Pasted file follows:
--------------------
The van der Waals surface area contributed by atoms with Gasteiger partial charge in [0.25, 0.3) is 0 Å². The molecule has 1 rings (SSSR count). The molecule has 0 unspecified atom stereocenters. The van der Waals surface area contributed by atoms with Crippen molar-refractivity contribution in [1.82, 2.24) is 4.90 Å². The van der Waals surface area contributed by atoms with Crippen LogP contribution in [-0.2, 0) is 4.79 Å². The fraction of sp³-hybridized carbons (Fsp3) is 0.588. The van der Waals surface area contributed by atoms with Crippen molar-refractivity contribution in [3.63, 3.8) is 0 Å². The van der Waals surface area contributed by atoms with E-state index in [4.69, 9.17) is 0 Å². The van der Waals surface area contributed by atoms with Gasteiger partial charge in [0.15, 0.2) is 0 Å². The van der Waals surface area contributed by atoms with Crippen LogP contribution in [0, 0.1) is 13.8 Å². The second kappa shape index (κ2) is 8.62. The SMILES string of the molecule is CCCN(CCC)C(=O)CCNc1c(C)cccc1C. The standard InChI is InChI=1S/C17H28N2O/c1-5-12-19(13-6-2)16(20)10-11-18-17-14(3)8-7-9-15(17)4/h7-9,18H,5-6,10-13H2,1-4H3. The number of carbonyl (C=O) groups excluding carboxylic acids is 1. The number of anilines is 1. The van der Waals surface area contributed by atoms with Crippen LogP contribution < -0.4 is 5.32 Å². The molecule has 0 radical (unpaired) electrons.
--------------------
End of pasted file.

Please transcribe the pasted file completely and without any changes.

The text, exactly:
The van der Waals surface area contributed by atoms with Gasteiger partial charge in [0.25, 0.3) is 0 Å². The molecule has 1 rings (SSSR count). The molecule has 0 unspecified atom stereocenters. The van der Waals surface area contributed by atoms with Crippen molar-refractivity contribution in [1.82, 2.24) is 4.90 Å². The van der Waals surface area contributed by atoms with Crippen LogP contribution in [-0.2, 0) is 4.79 Å². The fraction of sp³-hybridized carbons (Fsp3) is 0.588. The van der Waals surface area contributed by atoms with Crippen molar-refractivity contribution in [3.63, 3.8) is 0 Å². The van der Waals surface area contributed by atoms with E-state index in [4.69, 9.17) is 0 Å². The van der Waals surface area contributed by atoms with Gasteiger partial charge in [0.15, 0.2) is 0 Å². The van der Waals surface area contributed by atoms with Crippen LogP contribution in [0, 0.1) is 13.8 Å². The second kappa shape index (κ2) is 8.62. The SMILES string of the molecule is CCCN(CCC)C(=O)CCNc1c(C)cccc1C. The standard InChI is InChI=1S/C17H28N2O/c1-5-12-19(13-6-2)16(20)10-11-18-17-14(3)8-7-9-15(17)4/h7-9,18H,5-6,10-13H2,1-4H3. The number of carbonyl (C=O) groups excluding carboxylic acids is 1. The number of anilines is 1. The van der Waals surface area contributed by atoms with Crippen LogP contribution < -0.4 is 5.32 Å². The molecule has 0 radical (unpaired) electrons.